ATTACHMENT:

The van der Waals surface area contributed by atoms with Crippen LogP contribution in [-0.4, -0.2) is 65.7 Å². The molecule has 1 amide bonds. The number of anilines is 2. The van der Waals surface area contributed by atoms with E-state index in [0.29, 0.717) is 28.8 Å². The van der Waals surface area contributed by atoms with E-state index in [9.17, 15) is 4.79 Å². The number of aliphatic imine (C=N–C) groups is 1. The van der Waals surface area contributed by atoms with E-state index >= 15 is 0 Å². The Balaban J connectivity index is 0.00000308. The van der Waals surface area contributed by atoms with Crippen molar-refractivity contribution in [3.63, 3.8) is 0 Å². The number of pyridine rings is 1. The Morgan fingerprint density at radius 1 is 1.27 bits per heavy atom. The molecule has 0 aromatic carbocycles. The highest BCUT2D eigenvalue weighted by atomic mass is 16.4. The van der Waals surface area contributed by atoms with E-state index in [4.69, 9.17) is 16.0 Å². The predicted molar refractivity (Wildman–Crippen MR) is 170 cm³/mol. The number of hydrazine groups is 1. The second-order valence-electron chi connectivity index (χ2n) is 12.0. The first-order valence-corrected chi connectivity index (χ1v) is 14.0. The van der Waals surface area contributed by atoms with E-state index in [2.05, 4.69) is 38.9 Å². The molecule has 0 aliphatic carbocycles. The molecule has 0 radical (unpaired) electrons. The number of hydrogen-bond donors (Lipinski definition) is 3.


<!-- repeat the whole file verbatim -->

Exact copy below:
The van der Waals surface area contributed by atoms with Crippen LogP contribution in [-0.4, -0.2) is 65.7 Å². The molecule has 1 amide bonds. The number of anilines is 2. The van der Waals surface area contributed by atoms with E-state index in [0.29, 0.717) is 28.8 Å². The van der Waals surface area contributed by atoms with E-state index in [9.17, 15) is 4.79 Å². The number of aliphatic imine (C=N–C) groups is 1. The van der Waals surface area contributed by atoms with E-state index >= 15 is 0 Å². The Balaban J connectivity index is 0.00000308. The van der Waals surface area contributed by atoms with Crippen molar-refractivity contribution in [3.63, 3.8) is 0 Å². The number of pyridine rings is 1. The Morgan fingerprint density at radius 1 is 1.27 bits per heavy atom. The molecule has 0 aromatic carbocycles. The highest BCUT2D eigenvalue weighted by atomic mass is 16.4. The van der Waals surface area contributed by atoms with E-state index in [4.69, 9.17) is 16.0 Å². The predicted molar refractivity (Wildman–Crippen MR) is 170 cm³/mol. The number of hydrazine groups is 1. The second-order valence-electron chi connectivity index (χ2n) is 12.0. The first-order valence-corrected chi connectivity index (χ1v) is 14.0. The van der Waals surface area contributed by atoms with E-state index in [2.05, 4.69) is 38.9 Å². The molecule has 0 aliphatic carbocycles. The molecule has 0 radical (unpaired) electrons. The number of hydrogen-bond donors (Lipinski definition) is 3.